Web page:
Mets 5, Nationals 3: Niese Gets Win, Rodriguez The "Save"

Thanks to Jerry Manuel, a lovely recap about a wonderful Jon Niese start has gone down the toilet, replaced by yet another needless rant about how experienced managers make game-altering tactical decisions based on the arbitrary prerequisites of a meaningless stat "invented" by sportswriter Jerome Holtzman.

With the Mets leading 5-1 in the ninth, Pedro Feliciano came on -- yes, again -- to face Adam Dunn. Dunn promptly struck out and Feliciano promptly exited stage left. Now let's pretend for a moment that the save wasn't a thing. Up four runs with one out in the ninth, what is the most appropriate bullpen move when all relevant factors have been considered? You're trying to win the game, sure, but you have to weigh that against the need to get your relievers adequate rest as well as adequate work, consider lefty/righty matchups, and so on. Given all of that, maybe you bring in your best reliever to lock down that victory. That's Francisco Rodriguez.

Or, maybe you want to give Rodriguez an extra day of rest. A four-run lead with two outs to go is pretty comfortable and just about any big league pitcher could be expected to protect it 90+% of the time. Elmer Dessens is as good a choice as any, so you bring him in and he gives up a walk and a double to put runners on second and third, but he also records the second out of the inning, leaving the Nationals four runs down with just one out remaining. Even with two runners in scoring position, practically every major league pitcher will be able to get out of the inning without surrendering the lead.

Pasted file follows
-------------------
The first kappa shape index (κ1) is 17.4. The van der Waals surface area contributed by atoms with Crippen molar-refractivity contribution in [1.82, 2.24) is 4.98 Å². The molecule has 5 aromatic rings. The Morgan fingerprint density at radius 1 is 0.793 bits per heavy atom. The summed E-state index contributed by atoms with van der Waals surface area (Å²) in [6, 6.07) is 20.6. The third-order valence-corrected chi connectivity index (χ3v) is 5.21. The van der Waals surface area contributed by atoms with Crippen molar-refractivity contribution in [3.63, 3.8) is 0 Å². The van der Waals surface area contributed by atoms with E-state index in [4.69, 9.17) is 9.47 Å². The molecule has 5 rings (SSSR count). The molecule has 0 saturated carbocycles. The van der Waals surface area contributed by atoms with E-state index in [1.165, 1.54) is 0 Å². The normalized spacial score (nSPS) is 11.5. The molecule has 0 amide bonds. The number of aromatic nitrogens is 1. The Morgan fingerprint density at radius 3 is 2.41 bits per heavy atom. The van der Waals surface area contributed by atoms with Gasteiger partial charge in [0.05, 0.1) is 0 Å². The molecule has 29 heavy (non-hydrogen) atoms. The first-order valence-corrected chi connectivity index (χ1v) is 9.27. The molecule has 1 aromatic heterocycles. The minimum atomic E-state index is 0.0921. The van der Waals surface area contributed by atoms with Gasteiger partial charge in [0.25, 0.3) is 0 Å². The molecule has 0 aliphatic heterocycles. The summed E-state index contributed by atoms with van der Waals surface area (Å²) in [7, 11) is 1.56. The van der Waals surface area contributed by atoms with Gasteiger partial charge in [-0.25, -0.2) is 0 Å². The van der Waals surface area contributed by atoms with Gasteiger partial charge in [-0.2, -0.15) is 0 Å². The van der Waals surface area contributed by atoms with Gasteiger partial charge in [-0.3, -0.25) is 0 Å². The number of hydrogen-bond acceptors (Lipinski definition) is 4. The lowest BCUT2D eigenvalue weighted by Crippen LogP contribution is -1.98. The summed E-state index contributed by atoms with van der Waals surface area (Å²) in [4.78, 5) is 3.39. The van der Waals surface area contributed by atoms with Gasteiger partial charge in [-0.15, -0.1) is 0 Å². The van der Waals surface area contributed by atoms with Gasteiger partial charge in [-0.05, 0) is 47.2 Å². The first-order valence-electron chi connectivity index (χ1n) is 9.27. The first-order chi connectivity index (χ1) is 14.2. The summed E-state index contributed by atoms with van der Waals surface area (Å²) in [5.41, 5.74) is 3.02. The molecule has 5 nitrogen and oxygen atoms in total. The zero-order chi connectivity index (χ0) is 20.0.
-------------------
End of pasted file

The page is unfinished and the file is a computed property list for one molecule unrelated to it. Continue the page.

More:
Again, let's assume there's no such abstract quantification called a "save". Is there any reason to bring your best reliever in now? Any at all? How much more likely is it that Francisco Rodriguez will retire one batter before allowing four (or more) runs than Elmer Dessens will? Dessens will probably get the job done 95% of the time, so how fantastic is Rodriguez that he'd significantly improve upon that? He's not, of course, which is the only reason we're discussing this in the first place.

Here's a simple rule for all of the managers out there: Before making any pitching decision, ask yourself whether you'd make that same decision if there was no such thing as a save. If the answer is clearly "yes", go ahead and make the move. If the answer is "no", go back to the drawing board. That's it, dead simple.

Poem by Howard Megdal

(Again, sung to Mona Lisa)
Bernadina, Bernadina
Where you running?
Willie Harris, when he faces Mets, he wins
Bernadina, Bernadina
Blunder stunning
In ninth inning, simply are no greater sins
Did you try to force a balk there, Bernadina?
Or just get a healthy lead and running start?
Then Tejada snuck in right behind you
Mets had guy there
So you die there
Are you thick, are you dense, Bernadina?
Or in a loss, you simply wanted starring part

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